Disembodiment. “His sharp eyes scanned.” This is actually a common issue. It reads like the eyes are disembodied. Many times in bad writing, characters’ eyes, for example, “shoot across the room.” It sounds good to an author in the moment, but in reality, it’s unintentionally comical.
In contrast, a good novelist shows the reader that Reynolds has excellent powers of observation by describing what he sees.
Emotional instructions. “The air was heavy with a mix of tension and sorrow.” Who’s tense? The dead guy? Or is the room haunted? Is the homicide detective tense and sorrowful? Then he needs to compartmentalize better.
Yes, vicarious trauma is a real burden that police, fire, and rescue professionals carry. In fact, firefighters and rescue personnel occasionally respond to scenes where they know the victim(s) personally. Sometimes, they respond to a scene only to find one or more members of their own family. Or it’s a dead child or a mass shooting. It’s a nightmare, it’s traumatizing, but they do their jobs and then respond emotionally after the fact. So while Reynolds is in the room with the art dealer’s body, he’s not feeling tension or sorrow.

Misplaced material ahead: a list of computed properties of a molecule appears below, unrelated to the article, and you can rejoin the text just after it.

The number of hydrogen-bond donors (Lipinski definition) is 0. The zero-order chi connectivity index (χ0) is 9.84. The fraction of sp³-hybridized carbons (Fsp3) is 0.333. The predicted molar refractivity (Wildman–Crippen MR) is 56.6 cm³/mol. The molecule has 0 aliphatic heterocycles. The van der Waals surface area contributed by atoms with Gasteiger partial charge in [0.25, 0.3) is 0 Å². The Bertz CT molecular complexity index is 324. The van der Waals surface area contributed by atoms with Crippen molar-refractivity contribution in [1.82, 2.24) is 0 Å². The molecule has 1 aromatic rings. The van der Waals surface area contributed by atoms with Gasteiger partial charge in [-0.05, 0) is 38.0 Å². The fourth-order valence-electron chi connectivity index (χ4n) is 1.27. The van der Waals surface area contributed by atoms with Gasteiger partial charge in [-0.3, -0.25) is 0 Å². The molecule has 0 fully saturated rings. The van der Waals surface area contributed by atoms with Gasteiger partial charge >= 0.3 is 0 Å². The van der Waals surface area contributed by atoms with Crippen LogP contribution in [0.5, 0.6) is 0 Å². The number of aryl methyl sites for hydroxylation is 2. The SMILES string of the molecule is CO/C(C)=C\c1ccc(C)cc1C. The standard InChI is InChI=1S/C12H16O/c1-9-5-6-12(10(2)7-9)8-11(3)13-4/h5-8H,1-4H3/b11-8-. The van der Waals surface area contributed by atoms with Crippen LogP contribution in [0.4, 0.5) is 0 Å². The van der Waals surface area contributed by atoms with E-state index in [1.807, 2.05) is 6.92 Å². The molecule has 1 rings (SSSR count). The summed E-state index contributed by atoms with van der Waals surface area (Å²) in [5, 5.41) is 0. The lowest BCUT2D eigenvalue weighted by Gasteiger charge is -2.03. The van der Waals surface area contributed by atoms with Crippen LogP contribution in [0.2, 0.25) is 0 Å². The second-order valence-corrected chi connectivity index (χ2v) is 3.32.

Mustard-filled donut. “A single, flickering overhead light cast eerie shadows on the blood-splattered walls.” The AI put that there because lots of detective novels have single, flickering overhead lights. It doesn’t fit here. The dead guy’s a rich art dealer. He was not found in an attic, a basement, or a warehouse but on an “ornate rug” in his own house. He has the money for lighting, and since he’s an art dealer, he wants to take pleasure in the artwork he has. He can’t do that with a “single, flickering overhead light.”